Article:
My views on the case system may be found in Pinkster (1972a; 1980; 1985b). Bibliographical surveys of the enormous literature are provided by Calboli (1972; 1983) and Serbat (1981). Statistical data are to be found in Bolkestein et al. (1976; 1978). For the discriminating and identifying function of cases see Dik (1978: 157–70) and Harris (1975: 186). For the possibility of using one case for different functions (both discriminating and identifying) see Ebeling (1957), de Groot (1956a; 1956b) and Kurylowicz (1949). For contextual factors which determine the choice of constructions with verbs such as donare see Bolkestein (1985) and Bolkestein & Risselada (1985). For an explanation of the use of the accusative as the Subject of the AcI see Baldi (1983). The most extensive description of the genitive may be found in de Groot (1956b). For the development of the Latin case system see Plank (1979a, 1979b). [add. 12.23: A structural approach to the semantic values of the cases can be found in Echarte (1991b). A recent survey of studies on the Latin case system is Viparelli (1993).]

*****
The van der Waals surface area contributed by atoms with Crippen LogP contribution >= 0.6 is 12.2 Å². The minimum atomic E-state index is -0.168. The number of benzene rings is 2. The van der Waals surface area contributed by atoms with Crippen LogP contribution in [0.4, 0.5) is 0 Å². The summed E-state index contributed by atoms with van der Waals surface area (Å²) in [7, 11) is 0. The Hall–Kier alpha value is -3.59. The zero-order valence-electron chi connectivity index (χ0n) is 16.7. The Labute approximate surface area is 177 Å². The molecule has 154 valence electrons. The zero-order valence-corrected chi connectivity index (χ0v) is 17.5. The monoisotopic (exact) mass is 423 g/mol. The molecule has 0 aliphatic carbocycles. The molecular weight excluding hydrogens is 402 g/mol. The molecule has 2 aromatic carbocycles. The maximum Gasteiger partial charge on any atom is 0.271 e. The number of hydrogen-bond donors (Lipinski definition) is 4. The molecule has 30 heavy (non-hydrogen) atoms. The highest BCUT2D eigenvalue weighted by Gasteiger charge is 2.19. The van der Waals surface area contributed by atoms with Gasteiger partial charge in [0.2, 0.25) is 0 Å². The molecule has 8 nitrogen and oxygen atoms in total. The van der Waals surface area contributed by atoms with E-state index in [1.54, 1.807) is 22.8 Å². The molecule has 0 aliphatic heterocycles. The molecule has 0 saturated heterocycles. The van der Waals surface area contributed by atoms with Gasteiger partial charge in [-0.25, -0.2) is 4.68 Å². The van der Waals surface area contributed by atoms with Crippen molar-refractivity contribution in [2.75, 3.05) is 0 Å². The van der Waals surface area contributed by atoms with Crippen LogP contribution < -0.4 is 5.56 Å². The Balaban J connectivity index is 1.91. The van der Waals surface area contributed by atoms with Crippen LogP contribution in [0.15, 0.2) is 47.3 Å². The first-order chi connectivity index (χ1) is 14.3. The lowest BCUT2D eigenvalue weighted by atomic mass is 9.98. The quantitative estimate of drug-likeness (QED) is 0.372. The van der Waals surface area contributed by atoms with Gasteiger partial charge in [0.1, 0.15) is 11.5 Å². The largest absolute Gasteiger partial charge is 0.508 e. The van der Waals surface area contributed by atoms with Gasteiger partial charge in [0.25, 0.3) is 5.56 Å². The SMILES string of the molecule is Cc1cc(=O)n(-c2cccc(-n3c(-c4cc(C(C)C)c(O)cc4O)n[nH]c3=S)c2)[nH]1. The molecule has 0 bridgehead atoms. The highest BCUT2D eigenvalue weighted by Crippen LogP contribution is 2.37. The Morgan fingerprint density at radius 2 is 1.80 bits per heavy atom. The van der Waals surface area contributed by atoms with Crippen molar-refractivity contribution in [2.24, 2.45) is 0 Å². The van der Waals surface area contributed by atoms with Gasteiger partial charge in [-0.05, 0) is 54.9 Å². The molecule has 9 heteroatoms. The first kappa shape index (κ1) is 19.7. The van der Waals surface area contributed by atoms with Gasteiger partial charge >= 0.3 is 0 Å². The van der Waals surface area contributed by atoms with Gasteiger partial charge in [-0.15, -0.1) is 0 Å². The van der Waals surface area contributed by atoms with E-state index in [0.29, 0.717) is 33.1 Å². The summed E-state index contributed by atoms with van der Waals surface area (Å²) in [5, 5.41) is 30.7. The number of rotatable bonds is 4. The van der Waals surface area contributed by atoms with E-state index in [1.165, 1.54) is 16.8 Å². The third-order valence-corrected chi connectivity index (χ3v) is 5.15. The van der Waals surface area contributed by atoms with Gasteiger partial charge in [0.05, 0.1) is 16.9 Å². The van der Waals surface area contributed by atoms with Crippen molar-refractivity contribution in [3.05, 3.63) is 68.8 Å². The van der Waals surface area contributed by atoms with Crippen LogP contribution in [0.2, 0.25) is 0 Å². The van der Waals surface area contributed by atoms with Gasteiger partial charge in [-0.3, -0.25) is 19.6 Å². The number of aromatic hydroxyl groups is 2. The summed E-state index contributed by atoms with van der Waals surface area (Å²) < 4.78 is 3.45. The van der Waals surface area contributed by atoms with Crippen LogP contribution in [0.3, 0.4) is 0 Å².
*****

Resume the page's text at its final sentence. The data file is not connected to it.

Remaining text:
For the relation between prepositions and cases see Pinkster (1972c: 145–52). The diachronic approach may be found in Sz. 214–15. For the multiple uses of prepositions see Kooij (1971: 57–115) and Vester (1983).
On the function of grammatical gender Gerlach Royen (1929) offers the most extensive information. See also Ibrahim (1973).
Pinkster, Harm (1942-) , Latin Syntax and Semantics [info], xii, 320 p.: ill.; 24 cm. [word count] [Pinkster].